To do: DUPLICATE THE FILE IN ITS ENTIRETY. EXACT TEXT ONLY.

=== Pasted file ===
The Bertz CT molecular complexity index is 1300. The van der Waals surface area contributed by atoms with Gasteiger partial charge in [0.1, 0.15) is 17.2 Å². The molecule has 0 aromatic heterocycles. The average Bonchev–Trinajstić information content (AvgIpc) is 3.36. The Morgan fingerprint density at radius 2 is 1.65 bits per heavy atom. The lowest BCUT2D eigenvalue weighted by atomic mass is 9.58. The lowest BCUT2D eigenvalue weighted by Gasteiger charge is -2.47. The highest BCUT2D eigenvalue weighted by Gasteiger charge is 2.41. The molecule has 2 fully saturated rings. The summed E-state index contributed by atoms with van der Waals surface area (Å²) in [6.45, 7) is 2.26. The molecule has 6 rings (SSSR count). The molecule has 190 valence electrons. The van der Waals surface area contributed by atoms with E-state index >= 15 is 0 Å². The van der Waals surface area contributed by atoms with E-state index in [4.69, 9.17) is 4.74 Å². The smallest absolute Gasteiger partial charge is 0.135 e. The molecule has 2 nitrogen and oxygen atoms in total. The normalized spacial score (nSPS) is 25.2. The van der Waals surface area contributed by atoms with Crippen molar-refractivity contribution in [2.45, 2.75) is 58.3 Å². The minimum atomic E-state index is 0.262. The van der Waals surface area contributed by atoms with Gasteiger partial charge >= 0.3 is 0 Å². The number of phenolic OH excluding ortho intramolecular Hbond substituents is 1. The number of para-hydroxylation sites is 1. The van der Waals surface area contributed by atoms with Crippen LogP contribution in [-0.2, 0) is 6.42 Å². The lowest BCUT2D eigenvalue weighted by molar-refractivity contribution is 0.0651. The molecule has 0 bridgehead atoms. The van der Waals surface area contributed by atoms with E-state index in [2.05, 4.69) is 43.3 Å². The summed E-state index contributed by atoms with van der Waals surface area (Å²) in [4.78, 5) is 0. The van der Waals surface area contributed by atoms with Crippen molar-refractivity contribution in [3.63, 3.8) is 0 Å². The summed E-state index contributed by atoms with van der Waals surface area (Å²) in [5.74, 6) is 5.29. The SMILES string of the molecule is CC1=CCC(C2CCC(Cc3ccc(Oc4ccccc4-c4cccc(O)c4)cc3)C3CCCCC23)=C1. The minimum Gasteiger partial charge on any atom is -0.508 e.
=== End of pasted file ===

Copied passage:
The Bertz CT molecular complexity index is 1300. The van der Waals surface area contributed by atoms with Gasteiger partial charge in [0.1, 0.15) is 17.2 Å². The molecule has 0 aromatic heterocycles. The average Bonchev–Trinajstić information content (AvgIpc) is 3.36. The Morgan fingerprint density at radius 2 is 1.65 bits per heavy atom. The lowest BCUT2D eigenvalue weighted by atomic mass is 9.58. The lowest BCUT2D eigenvalue weighted by Gasteiger charge is -2.47. The highest BCUT2D eigenvalue weighted by Gasteiger charge is 2.41. The molecule has 2 fully saturated rings. The summed E-state index contributed by atoms with van der Waals surface area (Å²) in [6.45, 7) is 2.26. The molecule has 6 rings (SSSR count). The molecule has 190 valence electrons. The van der Waals surface area contributed by atoms with E-state index >= 15 is 0 Å². The van der Waals surface area contributed by atoms with E-state index in [4.69, 9.17) is 4.74 Å². The smallest absolute Gasteiger partial charge is 0.135 e. The molecule has 2 nitrogen and oxygen atoms in total. The normalized spacial score (nSPS) is 25.2. The van der Waals surface area contributed by atoms with Crippen molar-refractivity contribution in [2.45, 2.75) is 58.3 Å². The minimum atomic E-state index is 0.262. The van der Waals surface area contributed by atoms with Gasteiger partial charge >= 0.3 is 0 Å². The number of phenolic OH excluding ortho intramolecular Hbond substituents is 1. The number of para-hydroxylation sites is 1. The van der Waals surface area contributed by atoms with Crippen LogP contribution in [-0.2, 0) is 6.42 Å². The lowest BCUT2D eigenvalue weighted by molar-refractivity contribution is 0.0651. The molecule has 0 bridgehead atoms. The van der Waals surface area contributed by atoms with E-state index in [2.05, 4.69) is 43.3 Å². The summed E-state index contributed by atoms with van der Waals surface area (Å²) in [4.78, 5) is 0. The van der Waals surface area contributed by atoms with Crippen molar-refractivity contribution in [3.63, 3.8) is 0 Å². The summed E-state index contributed by atoms with van der Waals surface area (Å²) in [5.74, 6) is 5.29. The SMILES string of the molecule is CC1=CCC(C2CCC(Cc3ccc(Oc4ccccc4-c4cccc(O)c4)cc3)C3CCCCC23)=C1. The minimum Gasteiger partial charge on any atom is -0.508 e.